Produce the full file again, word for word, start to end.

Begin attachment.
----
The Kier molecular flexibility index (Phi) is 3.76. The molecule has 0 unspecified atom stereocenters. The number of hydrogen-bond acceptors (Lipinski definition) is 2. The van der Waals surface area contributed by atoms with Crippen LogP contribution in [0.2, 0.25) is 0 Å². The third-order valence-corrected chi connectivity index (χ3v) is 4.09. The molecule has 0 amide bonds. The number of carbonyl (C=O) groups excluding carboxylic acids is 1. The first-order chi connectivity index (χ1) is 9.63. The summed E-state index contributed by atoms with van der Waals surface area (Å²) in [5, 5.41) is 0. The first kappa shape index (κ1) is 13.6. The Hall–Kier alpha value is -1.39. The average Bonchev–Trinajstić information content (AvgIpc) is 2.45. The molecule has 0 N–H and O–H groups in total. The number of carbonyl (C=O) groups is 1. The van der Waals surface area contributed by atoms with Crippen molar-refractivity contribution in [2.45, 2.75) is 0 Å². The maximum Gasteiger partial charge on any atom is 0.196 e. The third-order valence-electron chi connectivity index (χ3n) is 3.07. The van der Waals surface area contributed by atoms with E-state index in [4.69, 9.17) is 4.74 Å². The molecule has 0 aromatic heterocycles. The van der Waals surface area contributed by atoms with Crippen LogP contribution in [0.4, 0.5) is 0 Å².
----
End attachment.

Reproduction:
The Kier molecular flexibility index (Phi) is 3.76. The molecule has 0 unspecified atom stereocenters. The number of hydrogen-bond acceptors (Lipinski definition) is 2. The van der Waals surface area contributed by atoms with Crippen LogP contribution in [0.2, 0.25) is 0 Å². The third-order valence-corrected chi connectivity index (χ3v) is 4.09. The molecule has 0 amide bonds. The number of carbonyl (C=O) groups excluding carboxylic acids is 1. The first-order chi connectivity index (χ1) is 9.63. The summed E-state index contributed by atoms with van der Waals surface area (Å²) in [5, 5.41) is 0. The first kappa shape index (κ1) is 13.6. The Hall–Kier alpha value is -1.39. The average Bonchev–Trinajstić information content (AvgIpc) is 2.45. The molecule has 0 N–H and O–H groups in total. The number of carbonyl (C=O) groups is 1. The van der Waals surface area contributed by atoms with Crippen molar-refractivity contribution in [2.45, 2.75) is 0 Å². The maximum Gasteiger partial charge on any atom is 0.196 e. The third-order valence-electron chi connectivity index (χ3n) is 3.07. The van der Waals surface area contributed by atoms with E-state index in [4.69, 9.17) is 4.74 Å². The molecule has 0 aromatic heterocycles. The van der Waals surface area contributed by atoms with Crippen LogP contribution in [0.4, 0.5) is 0 Å².